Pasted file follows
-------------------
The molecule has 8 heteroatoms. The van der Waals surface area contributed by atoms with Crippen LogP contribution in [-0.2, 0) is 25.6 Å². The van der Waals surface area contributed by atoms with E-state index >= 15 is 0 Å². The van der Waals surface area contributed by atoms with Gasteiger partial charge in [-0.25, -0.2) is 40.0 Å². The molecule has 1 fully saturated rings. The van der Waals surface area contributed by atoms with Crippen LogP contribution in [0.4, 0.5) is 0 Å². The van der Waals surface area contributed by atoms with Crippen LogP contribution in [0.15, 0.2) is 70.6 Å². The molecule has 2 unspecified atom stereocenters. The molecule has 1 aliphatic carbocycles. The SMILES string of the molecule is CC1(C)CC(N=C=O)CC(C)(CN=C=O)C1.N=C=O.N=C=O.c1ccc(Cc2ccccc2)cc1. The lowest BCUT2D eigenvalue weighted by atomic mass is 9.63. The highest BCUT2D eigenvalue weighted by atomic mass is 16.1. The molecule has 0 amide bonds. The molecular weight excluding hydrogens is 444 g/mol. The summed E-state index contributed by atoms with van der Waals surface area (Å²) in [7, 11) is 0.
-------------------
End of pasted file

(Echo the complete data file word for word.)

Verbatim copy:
The molecule has 8 heteroatoms. The van der Waals surface area contributed by atoms with Crippen LogP contribution in [-0.2, 0) is 25.6 Å². The van der Waals surface area contributed by atoms with E-state index >= 15 is 0 Å². The van der Waals surface area contributed by atoms with Gasteiger partial charge in [-0.25, -0.2) is 40.0 Å². The molecule has 1 fully saturated rings. The van der Waals surface area contributed by atoms with Crippen LogP contribution in [0.4, 0.5) is 0 Å². The van der Waals surface area contributed by atoms with Crippen LogP contribution in [0.15, 0.2) is 70.6 Å². The molecule has 2 unspecified atom stereocenters. The molecule has 1 aliphatic carbocycles. The SMILES string of the molecule is CC1(C)CC(N=C=O)CC(C)(CN=C=O)C1.N=C=O.N=C=O.c1ccc(Cc2ccccc2)cc1. The lowest BCUT2D eigenvalue weighted by atomic mass is 9.63. The highest BCUT2D eigenvalue weighted by atomic mass is 16.1. The molecule has 0 amide bonds. The molecular weight excluding hydrogens is 444 g/mol. The summed E-state index contributed by atoms with van der Waals surface area (Å²) in [7, 11) is 0.